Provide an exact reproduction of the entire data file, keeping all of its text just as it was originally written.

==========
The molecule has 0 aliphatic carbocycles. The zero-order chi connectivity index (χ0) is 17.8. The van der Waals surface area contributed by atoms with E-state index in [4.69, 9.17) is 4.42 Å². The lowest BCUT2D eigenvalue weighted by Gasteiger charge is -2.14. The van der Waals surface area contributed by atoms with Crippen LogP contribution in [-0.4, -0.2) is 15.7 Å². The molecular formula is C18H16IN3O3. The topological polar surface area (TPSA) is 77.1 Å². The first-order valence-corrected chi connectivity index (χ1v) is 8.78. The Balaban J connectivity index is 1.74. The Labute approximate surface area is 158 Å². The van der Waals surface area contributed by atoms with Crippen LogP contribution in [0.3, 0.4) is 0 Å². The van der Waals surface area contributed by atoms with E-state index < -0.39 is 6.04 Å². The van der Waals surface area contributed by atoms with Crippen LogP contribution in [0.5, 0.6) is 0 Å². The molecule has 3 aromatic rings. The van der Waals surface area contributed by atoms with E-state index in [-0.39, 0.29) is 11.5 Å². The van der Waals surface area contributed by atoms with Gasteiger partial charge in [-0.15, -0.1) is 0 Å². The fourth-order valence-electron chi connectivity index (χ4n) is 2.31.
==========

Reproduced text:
The molecule has 0 aliphatic carbocycles. The zero-order chi connectivity index (χ0) is 17.8. The van der Waals surface area contributed by atoms with E-state index in [4.69, 9.17) is 4.42 Å². The lowest BCUT2D eigenvalue weighted by Gasteiger charge is -2.14. The van der Waals surface area contributed by atoms with Crippen LogP contribution in [-0.4, -0.2) is 15.7 Å². The molecular formula is C18H16IN3O3. The topological polar surface area (TPSA) is 77.1 Å². The first-order valence-corrected chi connectivity index (χ1v) is 8.78. The Balaban J connectivity index is 1.74. The Labute approximate surface area is 158 Å². The van der Waals surface area contributed by atoms with Crippen LogP contribution in [0.3, 0.4) is 0 Å². The van der Waals surface area contributed by atoms with E-state index < -0.39 is 6.04 Å². The van der Waals surface area contributed by atoms with Crippen LogP contribution in [0.5, 0.6) is 0 Å². The molecule has 3 aromatic rings. The van der Waals surface area contributed by atoms with E-state index in [-0.39, 0.29) is 11.5 Å². The van der Waals surface area contributed by atoms with Gasteiger partial charge in [-0.15, -0.1) is 0 Å². The fourth-order valence-electron chi connectivity index (χ4n) is 2.31.